Lauren Grow: Sure. I find that a lot of people who I work with, a lot of food bloggers enter this phase of analysis paralysis. They know email marketing is important and they want to do it. I love it. But it’s just about starting small. I think that the market and the industry can overcomplicate. I think that’s not always the case for email marketing. I think it can be, you can have a simple approach and not overwhelm yourself. So I would recommend once you have picked your email client, or let’s say in this case that you already have one, set a goal for yourself to send just one email a week. That one email, you always have things to say. You can copy and paste directly from your blog. You can say, Hey I’m doing this weekend with my kids. Here’s what I plan to serve for dinner. I think there is a simple approach to that and always keeping it fresh, adding some personal tidbits, but also driving the ultimate goal of converting readers to your blog. So don’t over complicate it. Start a small aim for one email a week. Then from there, there’s a lot of opportunity to build welcome series and simple ways, opt-ins. As you’re more comfortable, obviously creating a way for people to opt in. As soon as they enter your site, have it in the top header above your logo, have an inline display for the opt-in just making sure once you’re confident that this is something that you can do once a week, making sure people can enter that community of subscribers.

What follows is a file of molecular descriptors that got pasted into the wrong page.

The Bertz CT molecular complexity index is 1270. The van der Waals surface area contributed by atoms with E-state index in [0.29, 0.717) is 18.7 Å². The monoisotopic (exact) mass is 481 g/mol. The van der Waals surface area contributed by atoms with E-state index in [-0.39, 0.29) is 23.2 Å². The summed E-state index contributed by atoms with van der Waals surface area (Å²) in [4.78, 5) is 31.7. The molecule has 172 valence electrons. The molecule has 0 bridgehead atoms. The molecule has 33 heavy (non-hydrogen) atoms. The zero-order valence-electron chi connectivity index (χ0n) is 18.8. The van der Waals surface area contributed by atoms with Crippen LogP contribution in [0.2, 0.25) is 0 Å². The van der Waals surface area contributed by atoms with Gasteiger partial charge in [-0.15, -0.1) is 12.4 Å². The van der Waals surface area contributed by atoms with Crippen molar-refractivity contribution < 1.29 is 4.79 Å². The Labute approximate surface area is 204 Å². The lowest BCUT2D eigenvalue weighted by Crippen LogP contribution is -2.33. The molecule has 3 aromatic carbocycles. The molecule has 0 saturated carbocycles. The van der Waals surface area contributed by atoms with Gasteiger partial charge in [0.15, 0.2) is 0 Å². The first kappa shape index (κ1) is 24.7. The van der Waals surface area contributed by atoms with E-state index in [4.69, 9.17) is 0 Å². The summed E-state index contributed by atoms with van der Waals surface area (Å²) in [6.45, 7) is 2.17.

Megan Porta: I love your point about just keeping it really simple, because we tend to, speaking for myself. I can tend to over-complicate things and think that I need to send this elaborate series out. Even if it is just once a week. I don’t need to include new recipes, old recipes, it doesn’t all have to be in there. So just take it back to, if you’re overwhelmed by it, literally just a couple sentences, with a link to your blog and that’s it.